By Anatoly Liberman
Given that I’ll be out of city at the conclusion of July, I was not certain I would be able to create these “gleanings.” But the inquiries have been numerous, and I could remedy some of them in advance of time.
Autumn: its etymology
Our correspondent wonders regardless of whether the Latin phrase from which English, by means of French, has autumn, could be determined with the title of the Egyptian god Autun. The Romans derived the phrase autumnus, which was both of those an adjective (“autumnal”) and a noun (“autumn”), from augere “to increase.” This verb’s best participle is auctus “rich (“autumn as a wealthy season”). The Roman derivation, although not implausible, seems to be like a tribute to folk etymology. A more critical conjecture allies autumn to the Germanic root aud-, as in Gothic aud–ags “blessed” (in the related languages, also “rich”). But, additional probably, Latin autumnus goes back again to Etruscan. The main argument for the Etruscan origin is the resemblance of autumnus to Vertumnus, the identify of a seasonal deity (or so it appears to be), about whom minimal is recognised other than the tale of his seduction, in the form of an old woman, of Pomona, as advised by Ovid. Vertumnus, or Vortumnus, may well be a Latinized type of an Etruscan title. A definite conclusion about autumnus is barely achievable, even though some resources, though tracing this term to Etruscan, insert “without question.” The Egyptian Autun was a development god and the god of the environment sunshine, so that his link with autumn is distant at finest. Nor do we have any evidence that Autun had a cult in Historic Rome. Every little thing is so uncertain in this article that the origin of autumnus ought to desires continue to be mysterious. In my viewpoint, the Egyptian speculation holds out very little assure.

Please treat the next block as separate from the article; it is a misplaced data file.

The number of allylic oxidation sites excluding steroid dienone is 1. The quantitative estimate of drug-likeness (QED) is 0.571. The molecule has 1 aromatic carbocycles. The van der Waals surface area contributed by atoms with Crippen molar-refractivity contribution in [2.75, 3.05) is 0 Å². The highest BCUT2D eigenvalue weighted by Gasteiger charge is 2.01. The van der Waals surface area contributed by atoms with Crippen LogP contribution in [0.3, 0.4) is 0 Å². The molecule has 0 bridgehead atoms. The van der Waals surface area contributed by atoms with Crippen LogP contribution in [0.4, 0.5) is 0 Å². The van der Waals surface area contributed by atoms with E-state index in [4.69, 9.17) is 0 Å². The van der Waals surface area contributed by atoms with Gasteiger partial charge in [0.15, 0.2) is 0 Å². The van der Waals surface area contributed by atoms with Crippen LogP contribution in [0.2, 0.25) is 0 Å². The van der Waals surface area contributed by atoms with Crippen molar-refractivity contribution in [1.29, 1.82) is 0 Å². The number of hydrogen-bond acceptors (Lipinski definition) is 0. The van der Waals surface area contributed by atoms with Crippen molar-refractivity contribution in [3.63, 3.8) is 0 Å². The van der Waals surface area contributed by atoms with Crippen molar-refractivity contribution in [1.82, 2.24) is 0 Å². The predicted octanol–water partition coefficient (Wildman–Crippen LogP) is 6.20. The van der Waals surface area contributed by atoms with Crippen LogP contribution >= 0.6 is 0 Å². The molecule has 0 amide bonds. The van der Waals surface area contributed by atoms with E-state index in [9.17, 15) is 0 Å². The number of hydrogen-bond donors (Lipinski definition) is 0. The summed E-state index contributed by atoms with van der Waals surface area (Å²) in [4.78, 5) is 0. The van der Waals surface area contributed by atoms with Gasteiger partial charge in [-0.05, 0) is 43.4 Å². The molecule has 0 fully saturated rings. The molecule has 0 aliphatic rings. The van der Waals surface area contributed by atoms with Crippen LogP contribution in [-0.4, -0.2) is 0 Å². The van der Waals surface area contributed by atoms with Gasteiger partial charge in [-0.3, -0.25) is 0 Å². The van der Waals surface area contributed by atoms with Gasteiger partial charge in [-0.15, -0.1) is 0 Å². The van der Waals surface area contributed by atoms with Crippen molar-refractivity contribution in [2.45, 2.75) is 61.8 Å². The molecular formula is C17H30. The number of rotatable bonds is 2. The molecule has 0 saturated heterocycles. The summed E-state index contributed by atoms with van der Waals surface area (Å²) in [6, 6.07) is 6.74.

The origin of so extended
I received an appealing letter from Mr. Paul Nance. He writes about so very long:
“It appears the variety of expression that must have derived from some fuller social nicety, these types of as I regret that it will be so extensive just before we meet once more or the like, but no one particular has proposed a distinct antecedent. An oddity is its sudden visual appearance in the early nineteenth century there are only a handful of sightings prior to Walt Whitman’s use of it in a poem (including the title) in the 1860-1861 edition of Leaves of Grass. I can, by the way, provide an antedating to the OED citations: so, great bye, so extensive in the tale ‘Cruise of a Guinean Man’. Knickerbocker: New York (Month-to-month Magazine 5, February 1835, p. 105 readily available on Google Publications). Specified the deficiency of a fuller antecedent, recommendations as to its origin all suggest a borrowing from an additional language. Does this feel realistic to you?”
Mr. Nance was kind more than enough to append two content articles (by Alan S. Kaye and Joachim Grzega) on so long, both equally of which I experienced in my folders but have not reread because 2004 and 2005, when I identified and copied them. Grzega’s contribution is primarily detailed. My databases has only one far more little remark on so extensive by Frank Penny: “About twenty a long time ago I was educated that it [the expression so long] is allied to Samuel Pepys’s expression so property, and ought to be written so along or so ’long, that means that the individual applying the expression ought to go his way” (Notes and Queries, Sequence 12, vol. IX, 1921, p. 419). The team so property does transform up in the Diary additional than at the time, but no citation I could locate seems to be like a system. Potentially Stephen Goranson will ferret it out. In any situation, so very long seems like an Americanism, and it is unlikely that these kinds of a preferred phrase really should have remained dormant in texts for practically two hundreds of years.
Be that as it might, I agree with Mr. Nance that a formula of this type likely arose in civil dialogue. The various makes an attempt to obtain a overseas source for it carry little conviction. Norwegian does have an just about equivalent phrase, but, considering that its antecedents are not known, it could have been borrowed from English. I suspect (a preferred convert of speech by previous etymologists) that so long is indeed a curtailed version of a at the time additional comprehensible parting formulation, except if it belongs with the likes of for auld lang sine. It may perhaps have been introduced to the New Environment from England or Scotland and later abbreviated and reinterpreted.
“Heavy rain” in languages other than English